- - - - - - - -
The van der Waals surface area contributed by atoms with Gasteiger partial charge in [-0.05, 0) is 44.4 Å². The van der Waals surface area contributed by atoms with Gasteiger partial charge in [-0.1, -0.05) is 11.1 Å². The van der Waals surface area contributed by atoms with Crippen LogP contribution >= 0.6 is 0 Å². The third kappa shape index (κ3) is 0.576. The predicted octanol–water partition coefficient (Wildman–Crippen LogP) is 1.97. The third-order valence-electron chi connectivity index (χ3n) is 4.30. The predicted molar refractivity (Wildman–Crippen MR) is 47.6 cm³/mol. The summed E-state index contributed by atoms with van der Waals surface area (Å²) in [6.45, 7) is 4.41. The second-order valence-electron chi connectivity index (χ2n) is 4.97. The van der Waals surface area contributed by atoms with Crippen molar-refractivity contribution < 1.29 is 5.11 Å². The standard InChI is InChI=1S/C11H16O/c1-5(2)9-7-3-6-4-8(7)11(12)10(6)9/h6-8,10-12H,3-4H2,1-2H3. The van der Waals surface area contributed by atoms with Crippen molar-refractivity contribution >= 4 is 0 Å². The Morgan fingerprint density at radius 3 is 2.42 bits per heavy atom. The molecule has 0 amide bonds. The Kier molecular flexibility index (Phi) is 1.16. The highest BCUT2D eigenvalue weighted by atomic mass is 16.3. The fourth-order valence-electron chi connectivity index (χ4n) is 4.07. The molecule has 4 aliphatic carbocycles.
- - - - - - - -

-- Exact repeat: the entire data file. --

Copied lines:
The van der Waals surface area contributed by atoms with Gasteiger partial charge in [-0.05, 0) is 44.4 Å². The van der Waals surface area contributed by atoms with Gasteiger partial charge in [-0.1, -0.05) is 11.1 Å². The van der Waals surface area contributed by atoms with Crippen LogP contribution >= 0.6 is 0 Å². The third kappa shape index (κ3) is 0.576. The predicted octanol–water partition coefficient (Wildman–Crippen LogP) is 1.97. The third-order valence-electron chi connectivity index (χ3n) is 4.30. The predicted molar refractivity (Wildman–Crippen MR) is 47.6 cm³/mol. The summed E-state index contributed by atoms with van der Waals surface area (Å²) in [6.45, 7) is 4.41. The second-order valence-electron chi connectivity index (χ2n) is 4.97. The van der Waals surface area contributed by atoms with Crippen molar-refractivity contribution < 1.29 is 5.11 Å². The standard InChI is InChI=1S/C11H16O/c1-5(2)9-7-3-6-4-8(7)11(12)10(6)9/h6-8,10-12H,3-4H2,1-2H3. The van der Waals surface area contributed by atoms with Crippen molar-refractivity contribution >= 4 is 0 Å². The Morgan fingerprint density at radius 3 is 2.42 bits per heavy atom. The molecule has 0 amide bonds. The Kier molecular flexibility index (Phi) is 1.16. The highest BCUT2D eigenvalue weighted by atomic mass is 16.3. The fourth-order valence-electron chi connectivity index (χ4n) is 4.07. The molecule has 4 aliphatic carbocycles.